Then you start thinking retaliation. We've got to get these people back for this. At that point, we really weren't sure who had initiated the attack. We were still trying to make ourselves believe that it had really happened. Was it really an accident? The media tells you a lot of things, and you don't know what to believe.
I eventually got a chance to call my son's school, but of course all I got was a recording. I was fortunate that my son's father, who is a police officer, thought to go pick him up and get him taken care of. Once I found that out, I was fine.
We were gone for 24 hours. We got to the Pentagon around 10:30 or so in the morning, and didn't leave until 6 that evening. We were sent to the D.C. convention center, which they'd turned into a housing area for fire personnel. They had those Army cots, and we had to stay there and eat Army food. It was a terrible thing.
I was still in my physical training clothes and completely sweaty -- I had just finished running 6 miles when the call came in. I had no toothbrush, no soap, and there were no showers: I was functified. I wrapped up in a blanket and just hoped nobody could smell me.
Women from Arlington County and Alexandria and Fairfax County were also working at the scene. We had at least 20 DCFD women there; I was the only woman from DC I know of that actually got inside to fight fire. We had one female officer, Lt. Brenda Fitzsimmons, who was working with one of the chiefs on incident command.
With these military people running around with these Ouzis or whatever they are, it was like Beirut or something. I was like, "This is crazy, this is America!" It was like some other country, with all these huge guns I don't even know the names for. It was like it wasn't even in America. They had these weapons out, with their hands on them. And seeing this became common after a while.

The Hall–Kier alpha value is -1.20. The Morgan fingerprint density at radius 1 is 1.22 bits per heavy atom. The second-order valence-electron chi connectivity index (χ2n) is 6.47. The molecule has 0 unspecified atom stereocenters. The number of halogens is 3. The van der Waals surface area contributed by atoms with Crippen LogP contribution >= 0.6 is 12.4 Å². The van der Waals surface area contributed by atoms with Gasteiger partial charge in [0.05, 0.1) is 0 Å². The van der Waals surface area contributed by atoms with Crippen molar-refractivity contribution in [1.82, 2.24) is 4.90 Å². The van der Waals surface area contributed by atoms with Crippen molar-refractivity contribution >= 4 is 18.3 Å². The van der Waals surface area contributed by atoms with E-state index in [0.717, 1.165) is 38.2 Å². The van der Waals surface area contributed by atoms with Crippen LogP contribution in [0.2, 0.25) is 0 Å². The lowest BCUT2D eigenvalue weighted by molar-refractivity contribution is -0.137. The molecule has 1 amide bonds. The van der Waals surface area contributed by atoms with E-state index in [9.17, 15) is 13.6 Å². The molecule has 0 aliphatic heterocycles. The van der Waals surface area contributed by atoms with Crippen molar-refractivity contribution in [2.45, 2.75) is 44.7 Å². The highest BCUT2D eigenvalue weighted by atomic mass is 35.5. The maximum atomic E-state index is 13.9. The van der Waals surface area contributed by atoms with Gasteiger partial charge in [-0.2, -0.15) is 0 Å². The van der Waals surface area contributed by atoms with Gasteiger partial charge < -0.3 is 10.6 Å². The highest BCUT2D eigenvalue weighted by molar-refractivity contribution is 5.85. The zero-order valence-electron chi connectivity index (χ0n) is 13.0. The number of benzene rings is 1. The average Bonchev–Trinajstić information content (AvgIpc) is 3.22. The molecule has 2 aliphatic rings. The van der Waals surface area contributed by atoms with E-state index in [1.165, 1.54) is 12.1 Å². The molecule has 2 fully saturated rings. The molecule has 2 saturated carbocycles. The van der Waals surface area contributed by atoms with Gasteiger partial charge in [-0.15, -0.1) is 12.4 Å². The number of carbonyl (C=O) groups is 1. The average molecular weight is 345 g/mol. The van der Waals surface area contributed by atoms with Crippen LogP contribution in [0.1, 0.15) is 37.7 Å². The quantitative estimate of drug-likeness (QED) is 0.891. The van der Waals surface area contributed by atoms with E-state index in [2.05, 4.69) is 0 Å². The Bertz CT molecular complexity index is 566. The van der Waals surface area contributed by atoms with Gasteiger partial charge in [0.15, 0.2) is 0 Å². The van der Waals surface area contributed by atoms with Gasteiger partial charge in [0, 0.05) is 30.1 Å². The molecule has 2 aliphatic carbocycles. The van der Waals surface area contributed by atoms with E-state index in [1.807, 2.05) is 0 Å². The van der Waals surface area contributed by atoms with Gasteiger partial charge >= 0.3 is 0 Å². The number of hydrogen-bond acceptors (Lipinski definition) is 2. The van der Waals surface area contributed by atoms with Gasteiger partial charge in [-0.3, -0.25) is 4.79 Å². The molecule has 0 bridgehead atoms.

We went home, but you really didn't sleep: everybody in your family's calling and making sure you're okay, and you have to reassure them that things are fine. I talked a lot with my son, who is ten. He was worried whether there was going to be a war and everybody was going to die. He saw we were under attack, and wondered if it was going to get worse. I tried to reassuring him that we have a really strong fighting force, and we were going to be okay.
He goes to a school in the same area as the kids who were killed on one of the planes. That made me realize that this isn't outside of us. This is us.
In the aftermath of September 11, I've come to see how much I took everything for granted before, especially our freedom. I did grow up during the 60's and had parents out fighting for our rights, but I just took it all for granted. Now since 9/11 nothing is the same. Even going to the airport isn't the same. Whatever you have, you have to appreciate. Because as bad as it was, it could have been worse. Now, you don't know when the next attack is going to be, or where it's going to be, or how it's going to be. You've got to take what you have and make it work.
Copyright © 2002 Women in the Fire Service, Inc.
NETWORKING THE WOMEN OF TODAY'S FIREFIGHTING WORLD, AND PROVIDING RESOURCES TO HELP BUILD THE FIRE SERVICE OF THE FUTURE